Water and Land Resources: Irrigated agriculture presently amounts to nearly 70% of fresh water withdrawals (rivers, lakes, aquifers), globally. Whereas currently about 15% of agriculture is irrigated, it produces about 45 % of the global food production. Despite typically high irrigation efficiencies (70% or higher), its contribution to closing the yield gap would be limited and varies among geographical regions. Instead, with rain-fed irrigation occupying about 80% of all cropland, increasing productivity of rain-fed agricultural systems will become more critical. Also, evaluating the impacts of limited water and land resources on agriculture and progressing toward a system of sustainable irrigated agriculture requires a holistic approach that intersects soil processes and water resources. For example, this includes using soil as a filtering mechanism for water-recycling processes such as for treating waste water and introducing less water intensive crop species. Changes in availability and use of water and land use will impact species health and distribution, terrestrial and aquatic ecosystem function, and the economic and social fabric of civilization, while further complicated by uncertainty and risks as caused by projected climatic change. Thus, there is a clear need for new and more water-use efficient-management strategies, while maintaining or increasing land use functionality.
Ecosystem Services and Biodiversity: The 2005 Millennium Ecosystem Assessment report (http://www.maweb.org/en/index.aspx) provides an in depth assessment of potential consequences of ecosystem change for human well-being. The role and function of soil in most aspects of production ecology and conservation biology are prominent; however, these connections are obscured by the large inherent variability of environmental conditions. Specifically, natural resources such as rivers, soils, aquifers, wetlands and other landscape elements can be regarded as key components of an ‘ecological infrastructure’ that supports the continuing delivery of ecosystem services. Even outside of intensive food production, healthy ecosystems provide substantial water filtering and storage capacities, moderate weather extremes, and provide necessary “homes” to bio-diverse ecological communities upon which humans interact. Scenario analyses have suggested that feeding the world is possible without further encroachment of agriculture into natural ecosystems. However, soil resources need to be considered as an integral part of the complicated human systems that include demography, socio-economy, and governance.
Global Biogeochemical Cycles: Soil plays a critical role in storage and generation of fluxes of the primary biogeochemical cycles, including carbon and nitrogen cycles. Better understanding issues related to food security and climate change, and connecting between human activities and natural resources require us to better link soil biological processes. As an example, the potential thawing of large tracts of Arctic soils and accelerated release of stored carbon and other greenhouse gases (e.g., nitrous oxide) presents a case study of using soil science as a resource to jointly develop mitigation strategies for the general well-being of the planet. Moreover, these shifts could be harnessed to address some of the issue linked with food security and offset some of the adverse impacts of other changes (e.g., water quality, land degradation, acidification, etc.)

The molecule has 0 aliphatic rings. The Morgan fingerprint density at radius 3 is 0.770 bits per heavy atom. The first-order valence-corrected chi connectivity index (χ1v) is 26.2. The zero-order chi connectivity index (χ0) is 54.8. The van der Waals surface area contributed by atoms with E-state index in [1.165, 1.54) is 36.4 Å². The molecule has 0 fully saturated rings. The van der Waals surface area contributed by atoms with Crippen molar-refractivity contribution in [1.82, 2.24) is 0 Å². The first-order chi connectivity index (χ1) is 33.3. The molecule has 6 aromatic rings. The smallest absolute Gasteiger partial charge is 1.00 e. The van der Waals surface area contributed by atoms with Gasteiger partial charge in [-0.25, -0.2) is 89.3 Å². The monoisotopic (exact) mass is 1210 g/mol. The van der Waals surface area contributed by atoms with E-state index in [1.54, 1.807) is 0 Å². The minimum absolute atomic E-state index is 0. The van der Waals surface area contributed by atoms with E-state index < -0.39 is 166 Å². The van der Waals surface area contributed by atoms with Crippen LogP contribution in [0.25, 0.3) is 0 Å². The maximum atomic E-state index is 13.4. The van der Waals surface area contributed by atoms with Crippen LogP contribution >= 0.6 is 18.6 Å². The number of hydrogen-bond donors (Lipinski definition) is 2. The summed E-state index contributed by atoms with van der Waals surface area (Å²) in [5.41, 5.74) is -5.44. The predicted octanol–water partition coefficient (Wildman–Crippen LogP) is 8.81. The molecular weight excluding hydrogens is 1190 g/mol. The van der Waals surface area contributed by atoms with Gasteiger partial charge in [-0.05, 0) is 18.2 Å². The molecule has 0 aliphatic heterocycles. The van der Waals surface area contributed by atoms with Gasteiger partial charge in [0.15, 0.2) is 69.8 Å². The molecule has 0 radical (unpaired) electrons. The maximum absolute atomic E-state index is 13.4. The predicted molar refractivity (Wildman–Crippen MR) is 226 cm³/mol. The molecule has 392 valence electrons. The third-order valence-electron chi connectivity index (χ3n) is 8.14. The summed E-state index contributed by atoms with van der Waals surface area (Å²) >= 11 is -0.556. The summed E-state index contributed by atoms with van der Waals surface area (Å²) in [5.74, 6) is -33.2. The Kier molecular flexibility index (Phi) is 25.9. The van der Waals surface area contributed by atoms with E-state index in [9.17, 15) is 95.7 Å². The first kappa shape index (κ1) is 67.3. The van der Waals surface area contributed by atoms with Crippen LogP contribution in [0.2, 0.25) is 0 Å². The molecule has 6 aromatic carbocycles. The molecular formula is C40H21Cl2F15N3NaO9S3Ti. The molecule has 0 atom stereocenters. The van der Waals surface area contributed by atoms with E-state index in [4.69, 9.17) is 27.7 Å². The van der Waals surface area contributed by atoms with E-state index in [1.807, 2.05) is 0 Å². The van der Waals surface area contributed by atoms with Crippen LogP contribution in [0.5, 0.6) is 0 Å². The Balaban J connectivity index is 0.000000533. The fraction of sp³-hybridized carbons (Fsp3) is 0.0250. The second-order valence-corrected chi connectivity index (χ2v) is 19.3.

Earth Observatories: Rapid advances in sensor technologies and remote sensing, and the growing awareness and need to make informed decisions concerning our environment, have created an unprecedented interest in earth observing platforms ranging from space-borne measurement satellites (SMOS, SMAP) to deployment of large ecohydrological observatories (LTER, CZO, NEON, TERENO) to track fluxes of water and nutrients in natural and agro ecosystems. These trends are presently reinforced with the various climate–related protocols requiring streams of data for accountability (e.g., to update the Millennium Ecosystem Assessment), thus requiring measurement-based assessments of ecosystem health and services. Many of these efforts relate to monitoring land surface and land surface processes, including state variables such as soil moisture, and vegetation characteristics, their associated fluxes (e.g., soil evaporation, plant transpiration, photosynthesis and respiration), as well as processes such as climatic change impacts on hydrology and ecosystem functioning. In all of these monitoring programs, their applications will be limited if soil processes are excluded.
The proposed conference provides for a leading scientific forum with the following main objectives: (1) delineating the scientific questions and the required linkages between soil function and contemporary environmental and societal challenges and services; (2) establishing a road-map for transforming and integrating soil science into key Earth Science disciplines; and (3) establishing cross-disciplinary links and platforms for scientific exchange.
With the primary goal of this conference to define the core interdisciplinary themes, about half of the conference participation will come from science leaders and organizations that represent the thematic areas defined in section 4.1.2. We are convinced that the increased cross-disciplinary discussions by way of the proposed Conference will strengthen interactions with funding agencies and global scientific initiatives, thereby facilitating a larger role of soil science in developing research priorities of global and societal importance.
This workshop will pave the way for closing scientific gaps due to incomplete and superficial consideration of soil processes and enable soil scientists to more significantly contribute to contemporary societal challenges and to the promotion of Life and Earth Sciences. Additionally, the proposed workshop provides an unique opportunity for interactions leading to broader awareness and clearer understanding of critical functions and services of soils as part of Earth System Sciences as defined under 4.1.1. If funded, the proposed Conference will provide a rare opportunity to formalize this new direction of soil science, thereby planting the seed for sustained cross-disciplinary partnerships. The Conference Advisory Committee will synthesize the major outcomes and recommendations in a white paper, to be published in various professional society outlets. A potential outcome of the conference would be to galvanize partnerships between leaders in soil science and their ‘new’ partners, toward developing a Gordon Conference proposal with a similar title, forming a high profile and sustainable forum for high-quality scientific interactions between the science leaders of the future.
Success will result in measurable outcomes that will include: (1) better understanding by the scientific community, stakeholders and policy makers that soil science is inherently relevant; (2) enhanced emphasis on soil science by the educational institutions who are training the next generation of scientists; and (3) improved funding opportunities to exploit and strengthen scientific applications of soil processes across multiple disciplines.